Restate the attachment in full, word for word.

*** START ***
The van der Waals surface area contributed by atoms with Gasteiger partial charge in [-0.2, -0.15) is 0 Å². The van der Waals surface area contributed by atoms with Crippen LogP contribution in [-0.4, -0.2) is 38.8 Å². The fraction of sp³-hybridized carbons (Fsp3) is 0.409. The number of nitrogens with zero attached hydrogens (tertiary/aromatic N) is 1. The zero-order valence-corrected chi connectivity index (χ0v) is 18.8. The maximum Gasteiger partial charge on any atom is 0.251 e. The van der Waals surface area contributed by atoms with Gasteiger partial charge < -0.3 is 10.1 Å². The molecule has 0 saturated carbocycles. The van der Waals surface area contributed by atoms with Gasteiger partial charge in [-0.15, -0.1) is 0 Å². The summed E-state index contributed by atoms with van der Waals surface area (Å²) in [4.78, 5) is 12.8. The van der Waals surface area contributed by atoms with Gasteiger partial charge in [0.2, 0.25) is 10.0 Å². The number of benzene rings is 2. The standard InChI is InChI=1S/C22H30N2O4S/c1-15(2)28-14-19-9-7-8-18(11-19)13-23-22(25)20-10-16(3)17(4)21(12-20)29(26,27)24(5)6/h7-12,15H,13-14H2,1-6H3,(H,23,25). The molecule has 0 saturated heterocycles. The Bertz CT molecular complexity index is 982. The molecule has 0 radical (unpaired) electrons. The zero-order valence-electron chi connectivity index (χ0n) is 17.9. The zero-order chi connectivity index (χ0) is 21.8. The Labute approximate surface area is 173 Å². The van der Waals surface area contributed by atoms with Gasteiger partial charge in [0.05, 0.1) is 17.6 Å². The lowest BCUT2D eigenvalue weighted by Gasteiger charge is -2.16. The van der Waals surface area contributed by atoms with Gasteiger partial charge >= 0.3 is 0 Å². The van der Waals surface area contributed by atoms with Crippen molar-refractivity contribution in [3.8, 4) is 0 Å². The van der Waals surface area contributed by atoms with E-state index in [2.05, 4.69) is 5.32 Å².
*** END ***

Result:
The van der Waals surface area contributed by atoms with Gasteiger partial charge in [-0.2, -0.15) is 0 Å². The van der Waals surface area contributed by atoms with Crippen LogP contribution in [-0.4, -0.2) is 38.8 Å². The fraction of sp³-hybridized carbons (Fsp3) is 0.409. The number of nitrogens with zero attached hydrogens (tertiary/aromatic N) is 1. The zero-order valence-corrected chi connectivity index (χ0v) is 18.8. The maximum Gasteiger partial charge on any atom is 0.251 e. The van der Waals surface area contributed by atoms with Gasteiger partial charge < -0.3 is 10.1 Å². The molecule has 0 saturated carbocycles. The van der Waals surface area contributed by atoms with Gasteiger partial charge in [-0.15, -0.1) is 0 Å². The summed E-state index contributed by atoms with van der Waals surface area (Å²) in [4.78, 5) is 12.8. The van der Waals surface area contributed by atoms with Gasteiger partial charge in [0.2, 0.25) is 10.0 Å². The number of benzene rings is 2. The standard InChI is InChI=1S/C22H30N2O4S/c1-15(2)28-14-19-9-7-8-18(11-19)13-23-22(25)20-10-16(3)17(4)21(12-20)29(26,27)24(5)6/h7-12,15H,13-14H2,1-6H3,(H,23,25). The molecule has 0 saturated heterocycles. The Bertz CT molecular complexity index is 982. The molecule has 0 radical (unpaired) electrons. The zero-order valence-electron chi connectivity index (χ0n) is 17.9. The zero-order chi connectivity index (χ0) is 21.8. The Labute approximate surface area is 173 Å². The van der Waals surface area contributed by atoms with Gasteiger partial charge in [0.05, 0.1) is 17.6 Å². The lowest BCUT2D eigenvalue weighted by Gasteiger charge is -2.16. The van der Waals surface area contributed by atoms with Gasteiger partial charge >= 0.3 is 0 Å². The van der Waals surface area contributed by atoms with Crippen molar-refractivity contribution in [3.8, 4) is 0 Å². The van der Waals surface area contributed by atoms with E-state index in [2.05, 4.69) is 5.32 Å².